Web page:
Radiation-induced hypoxia may perpetuate late normal tissue injury

Zeljko Vujaskovic, Mitchell S. Anscher, Qin Fu Feng, Zahid N. Rabbani, Khalid Amin, Thaddeus S. Samulski, Mark W. Dewhirst, Zishan A. Haroon

Research output: Contribution to journalArticlepeer-review

164 Scopus citations


Purpose: The purpose of this study was to determine whether or not hypoxia develops in rat lung tissue after radiation. Methods and Materials: Fisher-344 rats were irradiated to the right hemithorax using a single dose of 28 Gy. Pulmonary function was assessed by measuring the changes in respiratory rate every 2 weeks, for 6 months after irradiation. The hypoxia marker was administered 3 h before euthanasia. The tissues were harvested at 6 weeks and 6 months after irradiation and processed for immunohistochemistry. Results: A moderate hypoxia was detected in the rat lungs at 6 weeks after irradiation, before the onset of functional or histopathologic changes. The more severe hypoxia, that developed at the later time points (6 months) after irradiation, was associated with a significant increase in macrophage activity, collagen deposition, lung fibrosis, and elevation in the respiratory rate. Immunohistochemistry studies revealed an increase in TGF-β, VEGF, and CD-31 endothelial cell marker, suggesting a hypoxia-mediated activation of the profibrinogenic and proangiogenic pathways. Conclusion: A new paradigm of radiation-induced lung injury should consider postradiation hypoxia to be an important contributing factor mediating a continuous production of a number of inflammatory and fibrogenic cytokines.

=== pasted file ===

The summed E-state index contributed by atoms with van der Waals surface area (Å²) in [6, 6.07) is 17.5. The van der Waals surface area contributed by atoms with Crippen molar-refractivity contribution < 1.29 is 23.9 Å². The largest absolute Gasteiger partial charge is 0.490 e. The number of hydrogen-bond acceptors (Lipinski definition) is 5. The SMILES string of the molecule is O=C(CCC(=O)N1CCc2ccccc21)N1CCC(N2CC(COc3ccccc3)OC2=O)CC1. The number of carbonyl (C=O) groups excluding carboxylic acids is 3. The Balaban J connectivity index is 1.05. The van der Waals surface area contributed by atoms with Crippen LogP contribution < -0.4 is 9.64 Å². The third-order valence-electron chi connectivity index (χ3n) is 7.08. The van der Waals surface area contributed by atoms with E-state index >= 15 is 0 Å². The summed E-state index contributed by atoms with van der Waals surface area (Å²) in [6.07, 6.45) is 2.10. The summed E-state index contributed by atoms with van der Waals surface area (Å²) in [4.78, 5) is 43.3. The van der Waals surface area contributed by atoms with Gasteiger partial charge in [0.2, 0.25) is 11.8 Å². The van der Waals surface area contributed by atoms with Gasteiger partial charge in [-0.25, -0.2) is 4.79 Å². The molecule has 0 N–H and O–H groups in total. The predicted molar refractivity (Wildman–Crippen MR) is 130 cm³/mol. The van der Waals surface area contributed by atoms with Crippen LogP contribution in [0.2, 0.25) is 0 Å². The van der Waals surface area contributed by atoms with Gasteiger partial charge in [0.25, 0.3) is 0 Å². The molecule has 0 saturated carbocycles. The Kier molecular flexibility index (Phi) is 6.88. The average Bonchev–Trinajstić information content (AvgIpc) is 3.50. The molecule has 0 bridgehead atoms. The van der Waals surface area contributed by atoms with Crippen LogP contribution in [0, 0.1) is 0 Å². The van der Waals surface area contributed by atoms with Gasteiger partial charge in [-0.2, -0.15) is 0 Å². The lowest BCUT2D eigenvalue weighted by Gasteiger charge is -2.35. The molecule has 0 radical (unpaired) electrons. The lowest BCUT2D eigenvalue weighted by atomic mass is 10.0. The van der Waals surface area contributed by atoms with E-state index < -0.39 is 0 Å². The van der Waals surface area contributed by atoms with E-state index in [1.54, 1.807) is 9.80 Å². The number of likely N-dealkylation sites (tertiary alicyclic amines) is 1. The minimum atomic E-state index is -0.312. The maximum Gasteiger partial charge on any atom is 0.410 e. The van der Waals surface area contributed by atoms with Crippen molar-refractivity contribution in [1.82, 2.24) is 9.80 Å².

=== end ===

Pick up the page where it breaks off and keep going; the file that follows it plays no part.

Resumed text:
Original languageEnglish (US)
Pages (from-to)851-855
Number of pages5
JournalInternational Journal of Radiation Oncology Biology Physics
Issue number4
StatePublished - Jul 15 2001
Externally publishedYes

Bibliographical note

Funding Information:
This investigation was supported in part by the Duke Comprehensive Cancer Center and NCI Grant P30 CA14236. Dr Feng was supported in part by UICC Fellowships—ICRETT 945.


  • Hypoxia
  • Lung
  • Radiation injury


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